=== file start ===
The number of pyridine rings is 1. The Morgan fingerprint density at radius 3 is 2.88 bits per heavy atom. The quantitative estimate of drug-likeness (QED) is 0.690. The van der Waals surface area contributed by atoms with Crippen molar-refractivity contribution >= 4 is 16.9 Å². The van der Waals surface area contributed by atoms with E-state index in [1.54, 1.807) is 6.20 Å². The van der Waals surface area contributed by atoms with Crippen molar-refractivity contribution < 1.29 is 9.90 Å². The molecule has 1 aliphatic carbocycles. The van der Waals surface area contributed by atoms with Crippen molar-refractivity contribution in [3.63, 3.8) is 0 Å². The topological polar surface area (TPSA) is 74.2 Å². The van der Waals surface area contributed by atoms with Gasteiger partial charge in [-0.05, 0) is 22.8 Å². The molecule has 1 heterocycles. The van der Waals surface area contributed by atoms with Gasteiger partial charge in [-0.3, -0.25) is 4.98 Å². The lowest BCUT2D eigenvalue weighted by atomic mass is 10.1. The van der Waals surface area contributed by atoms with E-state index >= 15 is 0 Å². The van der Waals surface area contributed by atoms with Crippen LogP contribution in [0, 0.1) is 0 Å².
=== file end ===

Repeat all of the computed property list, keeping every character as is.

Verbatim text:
The number of pyridine rings is 1. The Morgan fingerprint density at radius 3 is 2.88 bits per heavy atom. The quantitative estimate of drug-likeness (QED) is 0.690. The van der Waals surface area contributed by atoms with Crippen molar-refractivity contribution >= 4 is 16.9 Å². The van der Waals surface area contributed by atoms with E-state index in [1.54, 1.807) is 6.20 Å². The van der Waals surface area contributed by atoms with Crippen molar-refractivity contribution < 1.29 is 9.90 Å². The molecule has 1 aliphatic carbocycles. The van der Waals surface area contributed by atoms with Crippen molar-refractivity contribution in [3.63, 3.8) is 0 Å². The topological polar surface area (TPSA) is 74.2 Å². The van der Waals surface area contributed by atoms with Gasteiger partial charge in [-0.05, 0) is 22.8 Å². The molecule has 1 heterocycles. The van der Waals surface area contributed by atoms with Gasteiger partial charge in [-0.3, -0.25) is 4.98 Å². The lowest BCUT2D eigenvalue weighted by atomic mass is 10.1. The van der Waals surface area contributed by atoms with E-state index >= 15 is 0 Å². The van der Waals surface area contributed by atoms with Crippen LogP contribution in [0, 0.1) is 0 Å².